Yeti Vs. Hydro Flask Review

The Hydro Flask bottle trend is garnering worldwide attention these days. You see that happy-looking logo wherever you go! Even I have given into the Hydro Flask hysteria! But is this bottle the best stainless steel travel bottle out there?

There are other bottles out there that have been a staple in the outdoor industry for longer than the Hydro Flask has existed. One of these is the tried-and-true Yeti bottle. Wondering which to invest in?

For this review, we are going to contrast the 36 ounce Yeti with its 40-ounce Hydro Flask counterpart to help you make that decision.

Quick Comparison: Yeti vs. Hydro Flask

 Hydro Flask
Our Best Pick
Yeti
Images
MaterialStainless Steel, BPA-free plasticStainless Steel, BPA-free plastic
InsulationDouble-wall, vacuum-sealDouble-wall, vacuum-seal
LidFlip-top; other options availableSold handle screw-on lid
OpeningMediumWide
ErgonomicsGoodFair
CoatingPowderStainless Steel
ColorMany optionsStainless steel, shades of gray and blue
CleaningEasyEasy, dishwasher safe
WarrantyLifetime5 years
PriceCheck PriceCheck Price
https://www.youtube.com/watch?v=HRi4hSV0Vcc

Material

The Hydro Flask bottle and the Yeti bottle are both made of stainless steel, which is pretty much the gold standard for reusable bottle material. They are non-sweat bottles, so you don’t have to worry about dampness and slipperiness.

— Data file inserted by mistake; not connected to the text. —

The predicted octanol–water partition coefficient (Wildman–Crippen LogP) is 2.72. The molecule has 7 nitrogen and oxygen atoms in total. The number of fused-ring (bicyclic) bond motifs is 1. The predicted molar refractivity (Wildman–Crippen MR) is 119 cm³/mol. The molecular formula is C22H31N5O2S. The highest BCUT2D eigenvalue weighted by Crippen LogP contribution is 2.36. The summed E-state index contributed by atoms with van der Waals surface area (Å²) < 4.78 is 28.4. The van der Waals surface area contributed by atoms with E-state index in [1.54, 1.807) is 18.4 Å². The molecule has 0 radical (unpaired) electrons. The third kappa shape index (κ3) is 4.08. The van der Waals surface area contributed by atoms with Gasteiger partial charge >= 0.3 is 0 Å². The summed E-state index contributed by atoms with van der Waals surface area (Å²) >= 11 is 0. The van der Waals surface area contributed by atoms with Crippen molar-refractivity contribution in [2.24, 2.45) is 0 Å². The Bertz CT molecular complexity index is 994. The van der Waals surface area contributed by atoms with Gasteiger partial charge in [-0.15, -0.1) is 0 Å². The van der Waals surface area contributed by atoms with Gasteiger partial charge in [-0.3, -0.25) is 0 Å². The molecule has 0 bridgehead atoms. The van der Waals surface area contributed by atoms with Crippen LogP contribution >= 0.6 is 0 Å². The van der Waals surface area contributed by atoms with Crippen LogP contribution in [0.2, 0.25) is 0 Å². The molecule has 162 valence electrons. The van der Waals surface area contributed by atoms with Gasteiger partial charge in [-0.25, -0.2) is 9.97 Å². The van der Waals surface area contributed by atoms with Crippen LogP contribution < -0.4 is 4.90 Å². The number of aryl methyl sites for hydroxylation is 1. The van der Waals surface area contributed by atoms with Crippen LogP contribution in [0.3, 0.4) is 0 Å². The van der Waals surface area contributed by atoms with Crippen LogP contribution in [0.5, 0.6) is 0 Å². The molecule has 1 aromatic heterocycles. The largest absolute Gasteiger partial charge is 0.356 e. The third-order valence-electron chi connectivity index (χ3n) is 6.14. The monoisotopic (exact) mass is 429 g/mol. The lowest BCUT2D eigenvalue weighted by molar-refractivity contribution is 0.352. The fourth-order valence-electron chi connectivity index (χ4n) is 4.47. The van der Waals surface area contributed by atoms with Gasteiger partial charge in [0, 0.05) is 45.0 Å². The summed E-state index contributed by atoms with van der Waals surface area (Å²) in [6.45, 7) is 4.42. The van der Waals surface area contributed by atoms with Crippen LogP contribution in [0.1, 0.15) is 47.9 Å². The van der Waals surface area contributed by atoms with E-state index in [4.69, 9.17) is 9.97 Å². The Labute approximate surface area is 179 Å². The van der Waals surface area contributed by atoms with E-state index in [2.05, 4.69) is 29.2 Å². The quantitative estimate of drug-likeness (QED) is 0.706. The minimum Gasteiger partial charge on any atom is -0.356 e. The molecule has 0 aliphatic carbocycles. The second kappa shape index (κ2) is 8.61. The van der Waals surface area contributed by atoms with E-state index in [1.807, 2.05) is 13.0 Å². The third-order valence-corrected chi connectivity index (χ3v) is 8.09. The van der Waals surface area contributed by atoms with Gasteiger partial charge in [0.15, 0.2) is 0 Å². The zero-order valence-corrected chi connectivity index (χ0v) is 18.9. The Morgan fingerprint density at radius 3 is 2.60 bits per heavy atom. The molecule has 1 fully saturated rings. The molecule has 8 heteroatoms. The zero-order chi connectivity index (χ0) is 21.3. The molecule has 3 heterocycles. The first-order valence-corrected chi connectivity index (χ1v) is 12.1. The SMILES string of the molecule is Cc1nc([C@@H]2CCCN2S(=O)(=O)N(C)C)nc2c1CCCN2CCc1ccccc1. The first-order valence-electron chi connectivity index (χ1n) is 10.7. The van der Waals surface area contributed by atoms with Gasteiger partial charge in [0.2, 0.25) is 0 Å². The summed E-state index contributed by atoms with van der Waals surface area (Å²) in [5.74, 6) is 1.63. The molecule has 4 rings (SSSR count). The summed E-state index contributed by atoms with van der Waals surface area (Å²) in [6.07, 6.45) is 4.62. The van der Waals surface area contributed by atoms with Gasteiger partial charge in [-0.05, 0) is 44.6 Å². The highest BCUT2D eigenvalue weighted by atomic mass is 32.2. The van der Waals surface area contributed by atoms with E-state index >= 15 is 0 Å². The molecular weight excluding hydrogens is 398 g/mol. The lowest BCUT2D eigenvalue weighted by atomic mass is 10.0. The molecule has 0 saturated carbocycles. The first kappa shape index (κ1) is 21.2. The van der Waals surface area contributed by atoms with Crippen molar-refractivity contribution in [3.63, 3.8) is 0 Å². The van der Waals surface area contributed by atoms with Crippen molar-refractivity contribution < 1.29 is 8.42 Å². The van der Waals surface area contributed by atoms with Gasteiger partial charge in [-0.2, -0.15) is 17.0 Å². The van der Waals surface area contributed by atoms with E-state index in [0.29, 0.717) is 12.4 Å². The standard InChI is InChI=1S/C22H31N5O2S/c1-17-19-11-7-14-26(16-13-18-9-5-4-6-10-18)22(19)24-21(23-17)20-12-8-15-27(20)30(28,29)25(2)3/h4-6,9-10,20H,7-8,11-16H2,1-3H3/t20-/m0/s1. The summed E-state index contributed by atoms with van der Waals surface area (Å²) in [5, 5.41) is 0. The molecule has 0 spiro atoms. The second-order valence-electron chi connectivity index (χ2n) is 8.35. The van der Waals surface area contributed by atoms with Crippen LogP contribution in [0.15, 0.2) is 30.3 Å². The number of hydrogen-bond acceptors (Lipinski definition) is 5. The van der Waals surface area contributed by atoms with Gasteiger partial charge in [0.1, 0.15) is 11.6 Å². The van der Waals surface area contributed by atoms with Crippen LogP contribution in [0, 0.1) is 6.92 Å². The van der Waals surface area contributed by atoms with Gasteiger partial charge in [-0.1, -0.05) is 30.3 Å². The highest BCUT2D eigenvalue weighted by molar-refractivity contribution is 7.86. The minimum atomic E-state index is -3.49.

It also means that the temperature inside the bottle is staying pretty much the same for a really, really long time. The Yeti is highly durable—much more so than the Hydro Flask, which is apt to dent if you drop it.

Insulation

Both the Hydro Flask and the Yeti have double-walled, vacuum-insulated stainless steel insulation. Basically, this is a good thing because it keeps your drink at temperature for longer, and it also keeps out that nasty metallic taste as well as those weird smells we all hate about plastic water bottles.

The Yeti bottle is great at insulating; it keeps hot beverages hot for 5 hours. However, the Hydro Flask is even better. Although I haven’t performed a heat test myself, Mario from Fitness Test Lab has.